They promised investors that the movie would feature actors such as Donald Sutherland and Jean-Claude Van Damme.
Screen stars of that caliber would appear in a movie originally titled Marcel, later changed to The Smuggler.
"Instead this one should be titled, 'The Wolves of Hollywood,'" said David Peirez, a corporate attorney in New York.
The U.S. Securities and and Exchange Commission on Thursday, Feb. 20 charged three California men with raising $1.8 million for the supposed film through a boiler-room fundraising operation that allegedly bilked more than 60 investors from coast to coast. Separately, the U.S. attorney's office in Los Angeles announced criminal charges against the trio and a fourth figure.
Sutherland and Van Damme were never even approached about starring in the would-be movie, the government said.
In a second indictment unsealed in Los Angeles, two more Southern California were charged in a 19-count indictment with fraudulently inducing investments in a movie to be titled "Beyond the Mat."
The SEC's fraud suit, filed in federal court in Los Angeles, accuses Samual Braslau of being the architect of the scheme, Rand Chortkoff of spearheading the operation and Stuart Rawitt as being the salesman who coaxed people into investing. All three were charged in a 29-count indictment, along with a second salesperson, Robert Matias, 50, who is a fugitive.
The defendants allegedly spent most of the money on themselves, leaving too little money to produce even a public service announcement, let alone a feature-length movie that could win a promised theatrical release.
Braslau allegedly gave the operation a veneer of credibility by setting up companies named Mutual Entertainment LLC and Film Shoot LLC to raise money. In early 2011, Mutual Entertainment spent $25,000 on the rights to Marcel, an unpublished story set in Paris during World War II, the suit charges.
Soon thereafter, the company began raising money, with Rawitt flaunting a projected return on investment of about 300 percent and telling investors that the venture was just shy of its $7.5 million fundraising goal, with shooting to begin in the summer of 2013, the SEC said.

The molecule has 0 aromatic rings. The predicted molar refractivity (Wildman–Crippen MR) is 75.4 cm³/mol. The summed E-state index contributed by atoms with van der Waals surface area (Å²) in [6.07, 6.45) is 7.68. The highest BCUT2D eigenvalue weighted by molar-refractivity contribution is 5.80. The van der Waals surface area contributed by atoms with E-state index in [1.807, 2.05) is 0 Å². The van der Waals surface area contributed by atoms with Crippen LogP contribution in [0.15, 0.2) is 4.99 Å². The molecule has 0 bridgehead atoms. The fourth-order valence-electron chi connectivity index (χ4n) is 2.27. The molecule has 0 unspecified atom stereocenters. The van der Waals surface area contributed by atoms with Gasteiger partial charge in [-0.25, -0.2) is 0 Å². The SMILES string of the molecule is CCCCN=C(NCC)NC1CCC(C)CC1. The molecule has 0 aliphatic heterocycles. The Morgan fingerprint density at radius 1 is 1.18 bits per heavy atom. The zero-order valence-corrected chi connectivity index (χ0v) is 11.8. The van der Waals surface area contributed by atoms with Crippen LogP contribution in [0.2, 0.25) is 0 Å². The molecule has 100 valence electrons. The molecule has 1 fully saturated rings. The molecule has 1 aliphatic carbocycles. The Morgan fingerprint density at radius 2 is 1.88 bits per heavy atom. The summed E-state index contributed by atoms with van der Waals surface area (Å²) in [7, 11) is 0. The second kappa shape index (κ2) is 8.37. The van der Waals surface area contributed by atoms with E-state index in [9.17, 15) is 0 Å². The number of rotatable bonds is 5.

The three defendants allegedly promised that 63.5 percent of investors' funds would go for "production expenses," when in truth, most of the money went for sales commissions and phony consulting fees to themselves.
In announcing the charges, Lori Schock, director of the SEC's Office of Investor Education and Advocacy, urged would-be marks to get on the internet and look up the individual making the offer.
In this case, she said, a quick search of the SEC's web site would have revealed a copy of a prior SEC enforcement action against Rawitt in 2009, when he was charged for his role in an oil-and-gas scheme.
In the second case, Mack Machen, 70, the president of a San Fernando Valley firm, C22, and Anthony David Millan, 37, the firm's CEO, were charged. The indictment accuses them of defrauding about 80 victims of more than $3 million by telling them the money would be used as short-term "bridge loans." It said that Machen and Millan issued promissory notes and promised returns of up to 13 percent per year.
Machen agreed to surrender to authorities, while Machen was arrested later in the day.
"Sadly these six guys understood how sexy the movie industry is to the average person," said Peirez, a partner in Garden City, N.Y.-based Reisman, Peirez, Reisman and Capobianco.
"We are a nation with 'quick buck' mentalities, and all too often in our capitalistic, free enterprise society, there are those who prey upon the fantasies of people who see a quick buck to be made."